Startups and immigration: Myths, lies and half-truths

Uber has transformed local transportation in American cities and SpaceX aims to enable Americans to travel to Mars. Oscar Health Insurance makes healthcare more accessible for Americans while ZocDoc simplifies making doctor appointments. Razer has created gaming products loved by gamers around the world and FanDuel created a fantasy sports platform enjoyed by sports fans. What do these innovative companies share in common? They were all founded by at least one foreign-born entrepreneur.

In a study by the National Foundation for American Policy, a non-partisan think tank based in Arlington, VA, it was shared that immigrants founded 51 percent (44 out of 87) of U.S. billion-dollar startups and are key members in more than 70 percent (62 out of 87) of these companies.

The research also found that among the billion-dollar startup companies, they have collectively created more than 65,000 jobs. Immigrants clearly play a significant role in job creation, entrepreneurship and the startup ecosystem in the U.S. However, the U.S. has a strict immigration policy and has yet to pass the bill for the “startup visa” and, in the current political climate, it seems increasingly unlikely to do so.

I recently graduated from my Masters program and needed to explore various options for my career. I decided I wanted to start my own company or work for a startup. As with most international students, I was initially under the impression that it would be impossible for me to stay in the U.S. to start a business or work for a startup.

Many of my friends have gone on to work at Apple, Google and Facebook because, to their belief, these are the companies that have the credibility to sponsor an H-1B visa. I also was told that because of the H-1B lottery system that takes place on April 1 each year I would only have one chance of getting sponsorship.

Don’t give up on figuring out your immigration challenges and learning the truth.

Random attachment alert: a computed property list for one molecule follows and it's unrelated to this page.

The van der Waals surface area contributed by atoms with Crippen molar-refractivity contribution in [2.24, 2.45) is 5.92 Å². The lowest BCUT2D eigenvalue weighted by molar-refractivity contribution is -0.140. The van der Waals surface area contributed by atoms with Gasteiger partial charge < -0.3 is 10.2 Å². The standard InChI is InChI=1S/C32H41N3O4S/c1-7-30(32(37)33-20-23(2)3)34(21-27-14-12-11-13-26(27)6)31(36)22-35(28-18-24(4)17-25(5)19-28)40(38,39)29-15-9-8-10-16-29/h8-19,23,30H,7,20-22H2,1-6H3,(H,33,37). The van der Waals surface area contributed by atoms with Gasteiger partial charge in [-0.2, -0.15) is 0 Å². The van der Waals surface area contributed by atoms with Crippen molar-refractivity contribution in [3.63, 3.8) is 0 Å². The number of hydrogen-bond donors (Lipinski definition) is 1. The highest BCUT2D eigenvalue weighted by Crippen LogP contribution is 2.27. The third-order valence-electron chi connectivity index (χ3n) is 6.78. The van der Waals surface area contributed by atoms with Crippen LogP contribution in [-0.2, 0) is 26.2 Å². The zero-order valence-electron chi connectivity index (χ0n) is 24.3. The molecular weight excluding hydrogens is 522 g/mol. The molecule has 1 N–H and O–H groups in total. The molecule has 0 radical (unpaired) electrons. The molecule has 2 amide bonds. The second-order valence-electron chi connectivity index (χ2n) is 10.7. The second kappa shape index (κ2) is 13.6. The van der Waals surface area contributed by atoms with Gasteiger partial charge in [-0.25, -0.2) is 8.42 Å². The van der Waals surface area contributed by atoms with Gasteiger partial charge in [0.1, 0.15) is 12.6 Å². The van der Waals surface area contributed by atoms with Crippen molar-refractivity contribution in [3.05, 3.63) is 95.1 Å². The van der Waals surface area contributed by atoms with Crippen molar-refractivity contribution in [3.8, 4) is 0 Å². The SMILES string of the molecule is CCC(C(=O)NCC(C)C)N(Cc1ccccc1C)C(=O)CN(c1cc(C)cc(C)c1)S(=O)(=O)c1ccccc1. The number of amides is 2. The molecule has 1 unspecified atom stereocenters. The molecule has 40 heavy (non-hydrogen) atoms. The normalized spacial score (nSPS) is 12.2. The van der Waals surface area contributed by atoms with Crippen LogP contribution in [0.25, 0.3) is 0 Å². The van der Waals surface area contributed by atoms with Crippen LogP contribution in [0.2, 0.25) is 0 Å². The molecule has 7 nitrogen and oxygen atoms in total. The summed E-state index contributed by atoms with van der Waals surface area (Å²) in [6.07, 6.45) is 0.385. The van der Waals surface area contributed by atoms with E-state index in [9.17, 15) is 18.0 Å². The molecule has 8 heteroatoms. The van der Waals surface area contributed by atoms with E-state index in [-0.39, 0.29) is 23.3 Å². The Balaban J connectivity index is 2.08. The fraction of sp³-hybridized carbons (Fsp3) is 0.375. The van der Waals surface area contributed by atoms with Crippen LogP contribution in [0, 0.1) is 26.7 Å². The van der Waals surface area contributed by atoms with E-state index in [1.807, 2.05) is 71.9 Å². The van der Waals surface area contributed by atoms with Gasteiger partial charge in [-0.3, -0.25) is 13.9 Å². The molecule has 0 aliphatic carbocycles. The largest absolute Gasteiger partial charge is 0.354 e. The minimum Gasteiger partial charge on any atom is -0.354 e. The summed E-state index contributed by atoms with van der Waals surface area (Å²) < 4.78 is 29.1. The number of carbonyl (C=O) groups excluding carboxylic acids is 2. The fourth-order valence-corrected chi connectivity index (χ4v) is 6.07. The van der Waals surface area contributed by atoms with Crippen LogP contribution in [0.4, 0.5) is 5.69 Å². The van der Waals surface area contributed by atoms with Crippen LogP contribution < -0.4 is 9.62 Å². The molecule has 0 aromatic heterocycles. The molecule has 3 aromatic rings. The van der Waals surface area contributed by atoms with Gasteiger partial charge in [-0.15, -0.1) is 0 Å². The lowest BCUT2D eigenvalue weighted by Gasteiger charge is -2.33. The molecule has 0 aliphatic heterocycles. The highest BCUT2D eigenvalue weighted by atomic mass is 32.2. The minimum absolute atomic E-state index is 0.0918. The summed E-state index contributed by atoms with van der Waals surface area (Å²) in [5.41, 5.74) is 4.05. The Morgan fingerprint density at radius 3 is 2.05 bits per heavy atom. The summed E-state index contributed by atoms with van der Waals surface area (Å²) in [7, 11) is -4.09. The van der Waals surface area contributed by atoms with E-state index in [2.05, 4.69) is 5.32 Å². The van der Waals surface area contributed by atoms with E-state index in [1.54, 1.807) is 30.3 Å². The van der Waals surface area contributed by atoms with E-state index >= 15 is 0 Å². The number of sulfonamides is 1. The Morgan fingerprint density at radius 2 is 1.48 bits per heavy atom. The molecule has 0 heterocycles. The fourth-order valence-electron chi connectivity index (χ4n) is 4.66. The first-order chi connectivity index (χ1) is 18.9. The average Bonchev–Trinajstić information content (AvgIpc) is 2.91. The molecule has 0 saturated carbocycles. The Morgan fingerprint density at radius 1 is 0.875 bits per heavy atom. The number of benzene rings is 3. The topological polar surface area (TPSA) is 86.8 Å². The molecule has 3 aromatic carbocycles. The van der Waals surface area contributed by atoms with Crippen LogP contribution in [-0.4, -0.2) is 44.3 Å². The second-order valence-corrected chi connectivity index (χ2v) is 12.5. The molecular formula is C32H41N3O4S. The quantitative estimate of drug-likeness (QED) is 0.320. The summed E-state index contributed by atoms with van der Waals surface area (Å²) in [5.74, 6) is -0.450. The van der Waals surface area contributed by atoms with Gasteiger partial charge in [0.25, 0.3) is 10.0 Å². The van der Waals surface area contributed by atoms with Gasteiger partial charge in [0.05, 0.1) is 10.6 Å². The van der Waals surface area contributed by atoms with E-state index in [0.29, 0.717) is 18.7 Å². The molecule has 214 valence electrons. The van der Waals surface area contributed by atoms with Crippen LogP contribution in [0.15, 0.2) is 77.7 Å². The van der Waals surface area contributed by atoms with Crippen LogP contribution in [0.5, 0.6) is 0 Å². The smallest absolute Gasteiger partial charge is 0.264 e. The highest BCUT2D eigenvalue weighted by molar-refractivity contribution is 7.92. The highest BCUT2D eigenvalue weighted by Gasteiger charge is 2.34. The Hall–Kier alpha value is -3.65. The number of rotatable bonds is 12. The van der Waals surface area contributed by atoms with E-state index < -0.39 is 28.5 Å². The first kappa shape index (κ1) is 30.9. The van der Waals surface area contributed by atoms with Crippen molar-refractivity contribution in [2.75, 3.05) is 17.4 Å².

Therefore, the “safe route” for foreign-born aspiring entrepreneurs was to work at large companies for a few years before considering the startup route. Dorm Room Fund, a student-run fund focused on investing in student startups, has shared that “immigration challenges” is the top reason why foreign-born student founders choose to work at a large company and not continue with their ventures or work at startups.

However, in my conversations with my mentors and immigration lawyers, I found all these to be at most partially true, and that for the entrepreneurs who are determined to stay in the U.S. to start the next SpaceX, Uber or Palantir or to work at a startup, it’s important to learn about the following list of myths, lies and half-truths.

The H-1B lottery is conditional upon the size or brand of the company

Truth: In my experience, a candidate applying for an H-1B visa at Facebook or Tesla will have the same probability of obtaining the visa as someone at an early-stage five-man startup, given that all other conditions are identical. Granted, the HR department of Facebook or Tesla may be more competent in filing a complete application, but the key point to note is that the lottery is entirely random, and each applicant has an equal chance of obtaining the H-1B visa, regardless of the size or brand of your company.

You only have one shot at applying for the H-1B visa during your optional practical training (“OPT”) period

Truth: The Department of Homeland Security issued a new rule on March 11, 2016, that will allow certain foreign students with science, technology, math or engineering (STEM) degrees to extend their OPT period by 24 months, on top of the 12 months allowed for graduates in all fields. This gives applicants more opportunities to apply for an H-1B visa in subsequent years if they do not get it on their first try.